2.2. Development of a chitosan–CNT 3D architecture membrane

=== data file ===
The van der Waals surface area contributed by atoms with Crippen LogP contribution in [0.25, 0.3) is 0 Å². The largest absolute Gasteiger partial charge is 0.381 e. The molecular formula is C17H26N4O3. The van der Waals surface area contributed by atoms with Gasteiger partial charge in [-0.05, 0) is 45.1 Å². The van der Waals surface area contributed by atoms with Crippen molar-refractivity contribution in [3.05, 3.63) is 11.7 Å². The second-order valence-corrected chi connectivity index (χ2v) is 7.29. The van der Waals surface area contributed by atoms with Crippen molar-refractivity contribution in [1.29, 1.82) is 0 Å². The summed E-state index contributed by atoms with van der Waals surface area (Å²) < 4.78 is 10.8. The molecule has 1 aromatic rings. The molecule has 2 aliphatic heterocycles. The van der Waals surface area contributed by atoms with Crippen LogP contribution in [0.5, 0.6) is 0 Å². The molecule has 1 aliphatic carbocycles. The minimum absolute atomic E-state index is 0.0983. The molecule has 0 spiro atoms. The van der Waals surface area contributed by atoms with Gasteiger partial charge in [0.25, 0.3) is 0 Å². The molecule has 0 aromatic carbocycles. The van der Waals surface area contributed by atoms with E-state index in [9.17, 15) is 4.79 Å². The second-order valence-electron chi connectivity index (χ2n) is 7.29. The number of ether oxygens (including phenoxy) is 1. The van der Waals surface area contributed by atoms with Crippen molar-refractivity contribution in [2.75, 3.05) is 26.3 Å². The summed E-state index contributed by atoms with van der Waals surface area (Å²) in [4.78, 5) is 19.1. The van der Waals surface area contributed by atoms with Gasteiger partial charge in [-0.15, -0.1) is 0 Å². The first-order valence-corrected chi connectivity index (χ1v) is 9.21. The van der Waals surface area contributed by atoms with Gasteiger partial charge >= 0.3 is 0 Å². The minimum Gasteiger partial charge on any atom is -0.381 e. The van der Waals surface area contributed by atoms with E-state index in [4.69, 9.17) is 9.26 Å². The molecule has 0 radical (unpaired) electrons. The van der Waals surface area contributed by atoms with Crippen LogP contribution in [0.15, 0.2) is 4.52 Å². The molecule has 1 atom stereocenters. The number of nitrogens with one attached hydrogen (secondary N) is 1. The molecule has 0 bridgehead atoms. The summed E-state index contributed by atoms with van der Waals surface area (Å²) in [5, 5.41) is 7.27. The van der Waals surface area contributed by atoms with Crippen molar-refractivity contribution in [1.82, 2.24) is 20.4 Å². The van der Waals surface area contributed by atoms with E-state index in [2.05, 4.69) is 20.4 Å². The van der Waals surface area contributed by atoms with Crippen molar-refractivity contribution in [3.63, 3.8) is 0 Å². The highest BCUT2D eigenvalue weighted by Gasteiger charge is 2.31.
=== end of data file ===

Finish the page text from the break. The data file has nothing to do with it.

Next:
For the design of a chitosan–CNT 3D architecture membrane, we used a cross linking method to covalently conjugate the amine group of chitosan and the –CO2H group of the SWCNT using 1-ethyl-3-(3-dimethylaminopropyl)carbodiimide (EDC) as a cross linker. For this purpose, first, 0.1 g low molecular weight chitosan was dissolved by adding 0.25 mL of glacial acetic acid to 20 mL of water. After that, the mixture was sonicated vigorously for an hour. In the next step, we removed any undissolved particles by centrifugation. In the next step, 0.05 g of water soluble –CO2H functionalized SWCNTs was added to a chitosan solution. As shown in Scheme 2, in the next step we added 2 mL of 0.2 molar (M) EDC and 0.05 M N-hydroxysulfosuccinimide sodium salt [1[thin space (1/6-em)]:[thin space (1/6-em)]3 (v/v) ratio], and then the mixture was sonicated for 30 minutes. After that, the sample was kept in an oil bath at about 80 °C under a hood for 90 min. Once the reaction was over, we performed sonication for an hour and a half. After sonication, we obtained a semisolid product, which was used to develop a 10 × 10 cm size chitosan–CNT 3D architecture membrane. For this purpose, the semisolid product was used for spin-casting at 1500 rpm onto a glass substrate. Finally, it was vacuum-dried overnight at 60 °C and the 3D architecture membrane was removed from the glass substrate. To understand the chitosan attachment on the CNT architecture, we recorded the infrared (IR) spectra of the freshly prepared chitosan–CNT architecture and compared the data with those of only CNTs as reported in Fig. 1C1 and C2. For this purpose, the samples were placed on the ATR (attenuated total reflection) crystal. After that, the IR spectra of the synthesized compounds were recorded using a Perkin–Elmer-spectrum Two FT-IR spectrometer in the 4000–400 cm−1 range. As reported in Fig. 1C, FTIR data of the chitosan–CNT architecture clearly show the presence of an amide-A band due to the –N–H stretching, mainly, an amide I band due to the C[double bond, length as m-dash]O bond stretching, an amide II band due to the in-plane NH bending, an OH stretching band, a C–O–C stretching band and a polysaccharide band. The presence of all the amide bands in the FTIR spectra of the chitosan–CNT architecture clearly shows the attachment of the chitosan–CO2H functionalized SWCNTs. The Raman spectra of the chitosan–CNT architecture shows a strong D-band at ∼1345 cm−1 and a G-band at ∼1625 cm−1,30–40 which clearly indicate the presence of CNTs on the architecture, and stronger D bands show that the modification extent for CNTs is high.